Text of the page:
Likewise, in Guatemala, the Committee of Peasant Unity – CUC, denounced in a press conference the constant judicial and extra-judicial evictions that families from various peasant communities in the country are experiencing. Representatives of the organisation demanded that the government act quickly to protect peasant life and production, as this situation is leading to forced displacements, as well as serious Human Rights violations.
In Chile, in the Ñuble region, on the occasion of the Day of the Peasant, the Ranquil Confederation organised a discussion on Popular Unity and the Chilean countryside.
Within the movement, training remains a constant exercise. The Coordinadora Latinoamericana de Organizaciones del Campo (CLOC) – La Via Campesina, started an internal training process to prepare its members for the movement’s 8th Conference. This important meeting will take place in December in Colombia. In El Salvador, the Federation of Agrarian Reform Cooperatives of the Central Region – FECORASEN, intensified its work in the development of Youth Circles with the objective of strengthening the capacities of peasant and indigenous youth.
In Germany, the farmers’ organisation ABL urged the German Minister of Agriculture and the German Ministry of Life to urgently reject the EU Commission’s proposal for a law on genetic engineering. The proposal seeks to relax the rules for old and new genetic engineering, which would be a deregulation of existing rules and would put GM-free agriculture and food production at risk. German farmers have been concerned about their government’s influence on EU policies.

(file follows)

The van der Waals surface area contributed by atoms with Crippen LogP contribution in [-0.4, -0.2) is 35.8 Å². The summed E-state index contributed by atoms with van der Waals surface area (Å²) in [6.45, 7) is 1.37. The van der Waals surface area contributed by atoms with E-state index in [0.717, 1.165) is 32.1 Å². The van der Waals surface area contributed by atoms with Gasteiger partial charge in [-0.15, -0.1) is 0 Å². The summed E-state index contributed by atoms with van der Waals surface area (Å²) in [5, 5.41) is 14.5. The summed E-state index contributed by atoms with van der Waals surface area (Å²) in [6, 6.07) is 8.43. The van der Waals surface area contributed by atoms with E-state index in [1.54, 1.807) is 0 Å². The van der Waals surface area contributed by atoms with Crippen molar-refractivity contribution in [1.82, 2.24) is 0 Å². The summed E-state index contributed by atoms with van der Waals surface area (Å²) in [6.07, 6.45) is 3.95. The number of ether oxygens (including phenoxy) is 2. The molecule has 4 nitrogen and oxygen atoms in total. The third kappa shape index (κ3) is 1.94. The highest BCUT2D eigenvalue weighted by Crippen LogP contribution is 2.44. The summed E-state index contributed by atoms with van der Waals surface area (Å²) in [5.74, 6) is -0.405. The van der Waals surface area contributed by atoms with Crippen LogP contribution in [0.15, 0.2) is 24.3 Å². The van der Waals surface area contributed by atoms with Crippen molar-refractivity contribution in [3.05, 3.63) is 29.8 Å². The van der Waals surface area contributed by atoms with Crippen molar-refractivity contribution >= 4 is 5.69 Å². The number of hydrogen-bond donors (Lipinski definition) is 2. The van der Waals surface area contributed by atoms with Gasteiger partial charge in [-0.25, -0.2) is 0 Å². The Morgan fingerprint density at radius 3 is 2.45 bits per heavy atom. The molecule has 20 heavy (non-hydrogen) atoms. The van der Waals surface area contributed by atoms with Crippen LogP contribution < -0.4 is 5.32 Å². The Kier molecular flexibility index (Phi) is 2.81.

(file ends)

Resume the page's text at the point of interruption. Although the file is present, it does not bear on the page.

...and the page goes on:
The Arab region of North Africa issued a report outlining the urgent situation in Sudan. For the past four months, the people have been engulfed in clashes between the army and quick support forces. Farmers fear that this threatens food production and aggravates poverty and hunger in the country. They have also warned of the severe financial crisis they are facing because of the conflict, with a lack of bank loans and high prices for essential inputs such as fertilisers, seeds and fuel. The consequences of the war have also affected imports of food and raw materials, and foreign aid for farmers and vulnerable populations in the country are being blocked.
In Palestine, during 2023, a vast tract of land of 44,595 dunams, equivalent to 2,380 km2 of the West Bank, was seized under measures of colonialism. This seizure also resulted in the felling and uprooting of 2961 trees, causing significant damage to the environment and to the livelihoods of Palestinians. Also the Nablus governorate recorded a total of 470 settler attacks according to Palestine Liberation Organization (PLO) data and other assaults include 576 attacks on property, 287 on citizens, 140 on agricultural crops, and 116 other attacks aimed at maintaining control over Palestinian land. The persistence of these assaults raises major concerns about the rights and security of Palestinians, calling for a just and lasting resolution to end these ongoing violations.
In Morocco, workers at the COPAG agricultural cooperative in Rabat mobilised to defend their rights, supported by our member organisation, the FNSA, and the Moroccan Labour Union. Together, they organised protests to denounce attacks on their trade union activity, to demand an end to arbitrary transfers, to improve their working conditions and to obtain a dignified life. They demand that their right to unionise be respected and are willing to do so constructively and peacefully. Their struggle goes beyond COPAG and symbolises the hope for change for the benefit of the country’s working class. Workers need to live in dignity as workers and union activists.